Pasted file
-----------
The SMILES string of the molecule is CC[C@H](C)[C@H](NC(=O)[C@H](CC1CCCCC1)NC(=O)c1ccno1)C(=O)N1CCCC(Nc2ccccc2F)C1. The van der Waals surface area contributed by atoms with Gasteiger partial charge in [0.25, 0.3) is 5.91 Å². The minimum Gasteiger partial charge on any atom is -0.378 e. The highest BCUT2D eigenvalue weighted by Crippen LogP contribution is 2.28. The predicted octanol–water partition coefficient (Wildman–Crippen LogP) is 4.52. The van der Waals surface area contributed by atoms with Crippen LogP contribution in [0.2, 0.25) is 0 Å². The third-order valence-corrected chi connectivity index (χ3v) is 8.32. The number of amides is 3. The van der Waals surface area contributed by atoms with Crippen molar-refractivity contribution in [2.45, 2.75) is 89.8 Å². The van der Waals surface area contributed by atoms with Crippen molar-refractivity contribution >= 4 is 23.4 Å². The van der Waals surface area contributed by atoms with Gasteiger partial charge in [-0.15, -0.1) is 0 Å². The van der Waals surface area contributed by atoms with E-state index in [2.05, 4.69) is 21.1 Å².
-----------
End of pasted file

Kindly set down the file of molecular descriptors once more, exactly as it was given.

The SMILES string of the molecule is CC[C@H](C)[C@H](NC(=O)[C@H](CC1CCCCC1)NC(=O)c1ccno1)C(=O)N1CCCC(Nc2ccccc2F)C1. The van der Waals surface area contributed by atoms with Gasteiger partial charge in [0.25, 0.3) is 5.91 Å². The minimum Gasteiger partial charge on any atom is -0.378 e. The highest BCUT2D eigenvalue weighted by Crippen LogP contribution is 2.28. The predicted octanol–water partition coefficient (Wildman–Crippen LogP) is 4.52. The van der Waals surface area contributed by atoms with Crippen LogP contribution in [0.2, 0.25) is 0 Å². The third-order valence-corrected chi connectivity index (χ3v) is 8.32. The number of amides is 3. The van der Waals surface area contributed by atoms with Crippen molar-refractivity contribution in [2.45, 2.75) is 89.8 Å². The van der Waals surface area contributed by atoms with Crippen molar-refractivity contribution >= 4 is 23.4 Å². The van der Waals surface area contributed by atoms with Gasteiger partial charge in [-0.15, -0.1) is 0 Å². The van der Waals surface area contributed by atoms with E-state index in [2.05, 4.69) is 21.1 Å².